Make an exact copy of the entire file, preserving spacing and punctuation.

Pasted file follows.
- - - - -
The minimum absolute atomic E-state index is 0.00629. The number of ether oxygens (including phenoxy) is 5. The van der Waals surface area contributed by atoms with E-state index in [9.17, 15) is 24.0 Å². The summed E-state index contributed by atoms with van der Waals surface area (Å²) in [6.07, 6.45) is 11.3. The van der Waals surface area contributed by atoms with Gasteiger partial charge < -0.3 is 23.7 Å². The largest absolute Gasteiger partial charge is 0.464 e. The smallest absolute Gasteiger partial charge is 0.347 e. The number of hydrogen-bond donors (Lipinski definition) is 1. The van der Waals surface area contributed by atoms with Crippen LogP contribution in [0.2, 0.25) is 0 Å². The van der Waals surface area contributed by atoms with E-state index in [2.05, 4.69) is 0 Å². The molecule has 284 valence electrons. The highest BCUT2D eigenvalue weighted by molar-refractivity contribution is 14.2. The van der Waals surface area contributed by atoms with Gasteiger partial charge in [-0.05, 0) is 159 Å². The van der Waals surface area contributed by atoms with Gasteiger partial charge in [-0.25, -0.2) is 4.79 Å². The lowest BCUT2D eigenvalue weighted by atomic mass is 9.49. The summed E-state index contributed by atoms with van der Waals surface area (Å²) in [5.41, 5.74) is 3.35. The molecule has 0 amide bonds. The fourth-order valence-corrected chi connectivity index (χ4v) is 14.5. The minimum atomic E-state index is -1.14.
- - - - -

The minimum absolute atomic E-state index is 0.00629. The number of ether oxygens (including phenoxy) is 5. The van der Waals surface area contributed by atoms with E-state index in [9.17, 15) is 24.0 Å². The summed E-state index contributed by atoms with van der Waals surface area (Å²) in [6.07, 6.45) is 11.3. The van der Waals surface area contributed by atoms with Gasteiger partial charge < -0.3 is 23.7 Å². The largest absolute Gasteiger partial charge is 0.464 e. The smallest absolute Gasteiger partial charge is 0.347 e. The number of hydrogen-bond donors (Lipinski definition) is 1. The van der Waals surface area contributed by atoms with Crippen LogP contribution in [0.2, 0.25) is 0 Å². The van der Waals surface area contributed by atoms with E-state index in [2.05, 4.69) is 0 Å². The molecule has 284 valence electrons. The highest BCUT2D eigenvalue weighted by molar-refractivity contribution is 14.2. The van der Waals surface area contributed by atoms with Gasteiger partial charge in [-0.05, 0) is 159 Å². The van der Waals surface area contributed by atoms with Gasteiger partial charge in [-0.25, -0.2) is 4.79 Å². The lowest BCUT2D eigenvalue weighted by atomic mass is 9.49. The summed E-state index contributed by atoms with van der Waals surface area (Å²) in [5.41, 5.74) is 3.35. The molecule has 0 amide bonds. The fourth-order valence-corrected chi connectivity index (χ4v) is 14.5. The minimum atomic E-state index is -1.14.